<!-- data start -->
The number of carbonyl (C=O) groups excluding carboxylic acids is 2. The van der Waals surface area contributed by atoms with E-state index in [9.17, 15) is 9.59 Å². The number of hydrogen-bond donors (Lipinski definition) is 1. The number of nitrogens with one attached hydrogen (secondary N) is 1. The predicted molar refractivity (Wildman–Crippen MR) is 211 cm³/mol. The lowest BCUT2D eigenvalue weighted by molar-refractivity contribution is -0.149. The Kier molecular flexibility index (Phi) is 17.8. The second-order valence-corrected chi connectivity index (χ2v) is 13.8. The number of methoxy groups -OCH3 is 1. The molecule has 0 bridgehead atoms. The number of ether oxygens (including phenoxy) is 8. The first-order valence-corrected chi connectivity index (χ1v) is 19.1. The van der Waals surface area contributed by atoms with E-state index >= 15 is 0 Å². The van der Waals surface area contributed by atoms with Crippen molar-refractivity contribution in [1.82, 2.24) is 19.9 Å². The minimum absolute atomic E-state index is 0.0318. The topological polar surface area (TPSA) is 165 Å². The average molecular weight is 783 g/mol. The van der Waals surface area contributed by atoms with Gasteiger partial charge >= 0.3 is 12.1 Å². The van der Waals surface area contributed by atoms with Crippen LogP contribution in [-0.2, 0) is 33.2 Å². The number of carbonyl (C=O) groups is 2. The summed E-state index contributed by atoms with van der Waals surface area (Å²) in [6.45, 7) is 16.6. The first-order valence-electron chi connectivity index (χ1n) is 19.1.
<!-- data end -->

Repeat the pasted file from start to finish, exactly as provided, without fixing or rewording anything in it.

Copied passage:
The number of carbonyl (C=O) groups excluding carboxylic acids is 2. The van der Waals surface area contributed by atoms with E-state index in [9.17, 15) is 9.59 Å². The number of hydrogen-bond donors (Lipinski definition) is 1. The number of nitrogens with one attached hydrogen (secondary N) is 1. The predicted molar refractivity (Wildman–Crippen MR) is 211 cm³/mol. The lowest BCUT2D eigenvalue weighted by molar-refractivity contribution is -0.149. The Kier molecular flexibility index (Phi) is 17.8. The second-order valence-corrected chi connectivity index (χ2v) is 13.8. The number of methoxy groups -OCH3 is 1. The molecule has 0 bridgehead atoms. The number of ether oxygens (including phenoxy) is 8. The first-order valence-corrected chi connectivity index (χ1v) is 19.1. The van der Waals surface area contributed by atoms with E-state index >= 15 is 0 Å². The van der Waals surface area contributed by atoms with Crippen molar-refractivity contribution in [1.82, 2.24) is 19.9 Å². The minimum absolute atomic E-state index is 0.0318. The topological polar surface area (TPSA) is 165 Å². The average molecular weight is 783 g/mol. The van der Waals surface area contributed by atoms with Gasteiger partial charge >= 0.3 is 12.1 Å². The van der Waals surface area contributed by atoms with Crippen LogP contribution in [-0.2, 0) is 33.2 Å². The number of carbonyl (C=O) groups is 2. The summed E-state index contributed by atoms with van der Waals surface area (Å²) in [6.45, 7) is 16.6. The first-order valence-electron chi connectivity index (χ1n) is 19.1.